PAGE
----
The only extras available for this release are fairly typical ones with the clean versions of the opening and closing sequences.
Hidamari Sketch is a series that I do enjoy quite a lot, but I also have faced the truth over the last couple of years of watching it that it is largely empty. At least in terms of actual story. What it does provide me is with a certain warmth and happiness that is endearing and engaging in its own way. With it being a slice of life show based on a four panel comic, it could go a lot of different ways, but it has a neat little quirky factor to it with Akiyuki Shinbo behind the helm in how it does scene transitions and other little nuances that gives it a different spark, a kind of light that’s not on in the windows of other series of this nature. It may be a show that is in some senses hard to describe because of the emptiness, but when fans talk about it, there’s always this honest happiness that comes from them over it.
The first special here is a whole lot of cute as the girls head to an outdoor museum during the summer and they get to see lots of different types of artwork, mostly in the form of statues and the like, which has them asking questions about how such poses would work in reality and so forth. With all of them taking different approaches to their artistic nature, it’s nice to see them taking in other kinds of things and analyzing them in their own cute, girlish way. Which is extended even further as the show shifts into a pajama party for the second half, which is what they’re all excited about though Yuno ends up crashing out early though, which isn’t a surprise since they were off swimming together a bit first and that just wore her out. Seeing how the others sketch her as she sleeps is utterly priceless though.
The second episode veers in a different direction as one would expect, starting with the kind of unthinking fun that can happen. When one of them decides it’s time to wash the curtains, she just gets the inflatable pool out, not realizing she could have used her bathtub. But with the way everyone comes together for things, it makes for some simple spring fun as they all get involved. But it also takes an alarming turn when the landlord shows up and she invites them out for an all you can eat (in a hundred minutes) buffet with some amusing but standard rules about it. Bringing an adult into the show (their teacher does make a small appearance in the set) helps shift the dynamic a bit, especially since the landlady isn’t like the teachers and is a bit more rough around the edges, especially when she drinks.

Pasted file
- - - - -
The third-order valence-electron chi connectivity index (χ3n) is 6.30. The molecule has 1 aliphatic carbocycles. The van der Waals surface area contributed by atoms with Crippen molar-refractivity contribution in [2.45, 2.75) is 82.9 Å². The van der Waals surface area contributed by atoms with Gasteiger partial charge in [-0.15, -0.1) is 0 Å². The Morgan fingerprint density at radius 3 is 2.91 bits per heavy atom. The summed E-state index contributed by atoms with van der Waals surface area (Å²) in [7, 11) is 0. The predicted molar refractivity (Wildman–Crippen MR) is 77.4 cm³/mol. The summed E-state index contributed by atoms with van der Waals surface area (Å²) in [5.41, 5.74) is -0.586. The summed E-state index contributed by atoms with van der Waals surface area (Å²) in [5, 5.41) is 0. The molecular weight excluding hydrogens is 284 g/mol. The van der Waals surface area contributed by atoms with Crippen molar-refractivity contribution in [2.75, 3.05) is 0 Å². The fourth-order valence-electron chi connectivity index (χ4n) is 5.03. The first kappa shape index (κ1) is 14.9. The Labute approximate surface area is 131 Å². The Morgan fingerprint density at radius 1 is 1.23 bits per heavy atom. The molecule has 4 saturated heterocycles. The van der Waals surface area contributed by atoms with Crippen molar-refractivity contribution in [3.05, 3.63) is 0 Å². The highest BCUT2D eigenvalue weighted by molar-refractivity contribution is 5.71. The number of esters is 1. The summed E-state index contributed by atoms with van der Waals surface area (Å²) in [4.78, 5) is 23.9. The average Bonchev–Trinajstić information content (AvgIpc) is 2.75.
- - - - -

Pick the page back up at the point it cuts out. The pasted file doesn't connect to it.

While I have a lot of affection for Hidamari Sketch, the specials like these are essentially just a little bit more love from the show and nothing else. What we get here is spot on good fun that fits in with what the previous season gave us easily and it’s what you’d expect as the girls go through their scholastic lives and living on their own in the apartments. That said, while this is very well priced for what it is, I do wish that a chance was taken in dubbing this just to give fans a taste of “what if” and nothing more. Redubbing the series is beyond ridiculous to be sure as it’s not a show that sells to a huge audience, but if treated like an extra bonus, it would have been a wonderful addition to a short form piece. What we get here is more of the same, but the same is good and the sequences here show off the girls and their silliness and seriousness very well.
Japanese 2.0 Language, English Subtitles, Clean Opening, Clean Closing
Content Grade: B
Audio Grade: B
Video Grade: B+
Packaging Grade: B+
Menu Grade: B
Extras Grade: B-
Released By: Sentai Filmworks
Release Date: July 3rd, 2012
Running Time: 50 Minutes
Video Encoding: 480i/p MPEG-2
Aspect Ratio: 1.78:1 Anamorphic Widescreen
Sony KDS-R70XBR2 70″ LCoS 1080P HDTV, Sony PlayStation3 Blu-ray player via HDMI set to 1080p, Onkyo TX-SR605 Receiver and Panasonic SB-TP20S Multi-Channel Speaker System With 100-Watt Subwoofer.